Never use %VariableName% as a variable notation, while it's legal it should NOT be – because it's the same as KM's text-token notation. If you use it then you can't tell at a glance the difference between Tokenized-Variable-Names and actual Text-Tokens.
It just occurred to me, if your purpose is to get the path that contains your file, then the best way is probably not to use RegEx, because your file name may contain characters that have special meaning in RegEx.
In the example above, because the file name contains brackets and - inside the brackets, it has special meaning in RegEx. A RegEx search will not find what we want. But the if variable contains the filename returns true.
If you want to get the full path that contains your file name, then you can loop through the text, like this:
Thanks for pointing that out. I did not look carefully enough.
Yes. That was my thought too.
I was thinking of either adding a break from loop action or a cancel this macro action to the macro, depending whether @freewind1974 needs a multiple match or what else he wants to do with the match result.
I got lost following the conversation, so I better explain what I wanted to achieve and how I did it.
It's a bit hard for me to share the macros right now... I'll try my best to explain them.
I mix and master records in Pro Tools.
I built a lot of macros inside PT: recently, I wanted to get a more intuitive (for me personally) Open Session function.
Instead of getting a "recent files" list, with very long paths (on different drives) and the session names at the end (that is, difficult to read), I thought of using a "Prompt with list" window, with just the session names (in alphabetical order), filter them the way I want (for example, typing "MIX" I get only the mixing sessions, "MST" for mastering sessions, and so on), associate the corresponding path and open the session automatically.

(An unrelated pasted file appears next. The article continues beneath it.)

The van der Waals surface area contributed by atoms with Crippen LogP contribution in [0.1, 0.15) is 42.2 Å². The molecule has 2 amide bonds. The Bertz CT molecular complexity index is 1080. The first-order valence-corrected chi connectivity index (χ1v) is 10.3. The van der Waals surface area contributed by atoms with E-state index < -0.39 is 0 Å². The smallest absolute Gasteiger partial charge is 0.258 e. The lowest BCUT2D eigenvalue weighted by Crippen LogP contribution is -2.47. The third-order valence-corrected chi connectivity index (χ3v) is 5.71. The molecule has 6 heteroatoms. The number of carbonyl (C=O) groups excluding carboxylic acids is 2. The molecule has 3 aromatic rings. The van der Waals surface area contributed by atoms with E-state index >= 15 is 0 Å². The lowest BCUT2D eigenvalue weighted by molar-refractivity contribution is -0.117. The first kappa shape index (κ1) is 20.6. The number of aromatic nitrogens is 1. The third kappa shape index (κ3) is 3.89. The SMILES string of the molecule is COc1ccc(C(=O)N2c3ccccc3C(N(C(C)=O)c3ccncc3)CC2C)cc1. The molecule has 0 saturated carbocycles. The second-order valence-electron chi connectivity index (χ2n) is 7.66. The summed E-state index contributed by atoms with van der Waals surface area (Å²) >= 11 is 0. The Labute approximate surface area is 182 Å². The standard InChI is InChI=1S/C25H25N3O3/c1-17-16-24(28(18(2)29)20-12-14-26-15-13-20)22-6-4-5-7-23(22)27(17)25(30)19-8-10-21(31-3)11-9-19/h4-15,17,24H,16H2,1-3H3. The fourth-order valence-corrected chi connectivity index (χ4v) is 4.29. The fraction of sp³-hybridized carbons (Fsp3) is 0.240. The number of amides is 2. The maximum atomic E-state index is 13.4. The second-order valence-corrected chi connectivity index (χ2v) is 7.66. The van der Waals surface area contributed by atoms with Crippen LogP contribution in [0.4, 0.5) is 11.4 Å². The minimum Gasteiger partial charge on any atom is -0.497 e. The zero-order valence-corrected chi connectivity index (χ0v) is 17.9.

I jump between sessions much quicker this way.
So, in order to keep track of the sessions I progressively open, I did this:
When PT's "focused window title changes", I get the session path + name from PT's Edit Window, if at the front;
I have a couple variables, one with full session paths + names, the other with session names only. The order of course is the same.
The entries for both variables are separated by %Return% and I already was adding a "/" on top of the path before writing here.
If the current session is not already contained in the variables, it gets added;
When closing PT, those variables are saved into txt files, and reloaded when PT reopens.
A separate macro deletes all history (files + variables) when needed.
With Option+O (my Open macro), I get prompted with the list of session names, alphabetically ordered. Then I got stuck about using RegEx with variables, and came here.
I couldn't make @martin suggestions work; I adapted @ccstone solution and it worked perfectly.
The path gets correctly associated.
Furthermore, once I open Pro Tools Finder with Cmd-O (regular Open Session PT command):
I paste the complete session name with Shift-Cmd-G;
What we were talking is mainly about RegEx. As I said, when you have a variable in a RegEx search, make sure you understand you are searching for literal characters or you want some special characters to be interpreted by RegEx. In your case, you need to search for literal strings. @ccstone has done this for you by adding an escape character to the variable string. Other wise, a dot . in RegEx matches any character (except for line terminators). For instance, myfile.txt will not only match /path/to/myfile.txt, it will also match /path/to/myfile$txt, /path/to/myfileAtxt, /path/to/myfile-txt, etc.
From what I understand about your purpose, I think, with some modifications, the macro below should work for you.
See screenshot below for instructions.
To ensure the hot key is sent to your desired app, Pro Tools, it is better to use the "Send To" option. I don't have PT. So I set it to Finder. You may change it to PT. In a series of keystrokes, adding pauses might be necessary in many cases. I added an example for you.
The slash / in the "end with" condition is needed. Otherwise, myfile.txt will match /path/to/myfile.txt and /path/to/anycharactersmyfile.txt.